Yesterday, Prime Minister Prayut Chan-o-cha vowed to support whatever action is proposed by tomorrow’s special ASEAN summit on the political crisis in Myanmar, despite not being able to attend in person.
The Myanmar military, or Tatmadaw, ousted the country’s democratically-elected government on 1st February. Since then Myanmar has seen protests across the country.
The junta started cracking down on protesters, resulting in the deaths of several hundred pro-democracy activists and the detention of more than 3,000 others. The Tatmadaw also launched airstrikes on Karen villages near Thailand’s northwestern border, sending thousands of people fleeing into the kingdom.
Indonesian President Joko Widodo recently called for a special ASEAN summit and invited several leaders, including Gen Min Aung Hlaing, the Myanmar junta leader, to help resolve the crisis. Gen Chan-o-cha announced this week he could not attend, however, and would instead send Foreign Minister Don Pramudwinai to represent him.
Traisuree Taisaranakul, deputy government spokeswoman, said Gen Chan-o-cha conveyed his message to Mr Widodo during a telephone call yesterday.
Gen Chan-o-cha reportedly praised Jakarta for its push for a dialogue on the Myanmar situation. Ms Taisaranakul said Gen Chan-o-cha had expressed concerns about the situation in Myanmar and acknowledged the crisis there posed a challenge to peace and stability in the region.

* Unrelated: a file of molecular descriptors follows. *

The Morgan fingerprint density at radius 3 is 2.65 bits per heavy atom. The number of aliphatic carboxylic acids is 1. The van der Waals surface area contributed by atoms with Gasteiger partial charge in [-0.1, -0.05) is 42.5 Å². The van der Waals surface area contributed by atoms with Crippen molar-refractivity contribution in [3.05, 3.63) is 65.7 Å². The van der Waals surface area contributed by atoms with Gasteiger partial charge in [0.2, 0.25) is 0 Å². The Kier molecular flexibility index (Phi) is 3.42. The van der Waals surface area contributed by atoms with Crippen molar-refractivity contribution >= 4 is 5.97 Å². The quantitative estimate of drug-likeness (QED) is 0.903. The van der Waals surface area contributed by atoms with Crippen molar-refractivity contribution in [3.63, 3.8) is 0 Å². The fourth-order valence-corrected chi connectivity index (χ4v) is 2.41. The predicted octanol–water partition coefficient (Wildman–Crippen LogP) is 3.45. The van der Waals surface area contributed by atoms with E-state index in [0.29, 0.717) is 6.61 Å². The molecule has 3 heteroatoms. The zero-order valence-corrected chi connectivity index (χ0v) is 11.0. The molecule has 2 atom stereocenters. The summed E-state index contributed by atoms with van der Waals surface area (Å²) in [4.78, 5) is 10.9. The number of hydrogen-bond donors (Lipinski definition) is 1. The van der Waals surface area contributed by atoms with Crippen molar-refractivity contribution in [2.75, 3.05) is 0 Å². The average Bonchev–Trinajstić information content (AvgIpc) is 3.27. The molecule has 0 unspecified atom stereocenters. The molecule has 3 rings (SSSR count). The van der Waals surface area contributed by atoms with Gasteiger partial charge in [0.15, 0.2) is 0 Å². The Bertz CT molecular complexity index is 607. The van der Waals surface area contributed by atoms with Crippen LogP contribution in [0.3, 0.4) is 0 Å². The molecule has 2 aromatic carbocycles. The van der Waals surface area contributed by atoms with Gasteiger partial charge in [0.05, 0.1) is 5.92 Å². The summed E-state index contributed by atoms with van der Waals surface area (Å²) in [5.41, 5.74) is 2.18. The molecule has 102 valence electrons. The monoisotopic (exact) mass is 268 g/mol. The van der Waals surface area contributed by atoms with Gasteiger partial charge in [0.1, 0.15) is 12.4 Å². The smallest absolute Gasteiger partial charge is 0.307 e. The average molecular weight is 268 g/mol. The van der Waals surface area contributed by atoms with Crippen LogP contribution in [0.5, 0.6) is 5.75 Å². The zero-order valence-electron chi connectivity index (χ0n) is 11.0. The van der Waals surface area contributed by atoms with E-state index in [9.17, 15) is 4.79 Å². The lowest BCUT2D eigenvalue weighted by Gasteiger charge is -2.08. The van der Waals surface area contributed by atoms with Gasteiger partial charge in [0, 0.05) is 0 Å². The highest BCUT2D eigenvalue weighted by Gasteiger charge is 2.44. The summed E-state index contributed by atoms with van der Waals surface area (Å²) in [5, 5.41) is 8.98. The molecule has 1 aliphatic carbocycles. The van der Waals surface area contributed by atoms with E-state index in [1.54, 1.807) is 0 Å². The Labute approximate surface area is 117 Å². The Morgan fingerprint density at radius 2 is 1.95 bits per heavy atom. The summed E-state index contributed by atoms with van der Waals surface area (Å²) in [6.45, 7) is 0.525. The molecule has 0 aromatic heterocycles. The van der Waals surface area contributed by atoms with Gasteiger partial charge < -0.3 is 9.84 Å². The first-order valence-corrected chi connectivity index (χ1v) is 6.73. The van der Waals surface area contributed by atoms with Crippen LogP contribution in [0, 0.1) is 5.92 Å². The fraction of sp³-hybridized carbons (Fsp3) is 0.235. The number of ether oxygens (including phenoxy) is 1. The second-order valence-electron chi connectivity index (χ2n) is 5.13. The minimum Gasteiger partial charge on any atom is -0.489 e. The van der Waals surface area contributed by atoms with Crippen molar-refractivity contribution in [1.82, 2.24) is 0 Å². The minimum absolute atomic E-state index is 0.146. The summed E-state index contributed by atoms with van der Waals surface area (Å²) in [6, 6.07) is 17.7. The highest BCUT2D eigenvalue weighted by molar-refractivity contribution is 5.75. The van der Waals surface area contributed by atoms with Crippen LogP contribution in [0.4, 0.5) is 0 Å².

However, she said the recent local COVID-19 outbreak meant the PM could not attend the summit but had pledged to support whatever action it decided to take. Meanwhile, Pita Limjaroenrat, leader of the opposition Move Forward Party, has called on ASEAN leaders to set up a peace process in Myanmar and bring it back to the path of democracy.
Mr Limjaroenrat said the process should be open and transparent and all parties concerned in Myanmar, including the members of the ousted civilian government, ethnic groups, and the military, should be included in the process.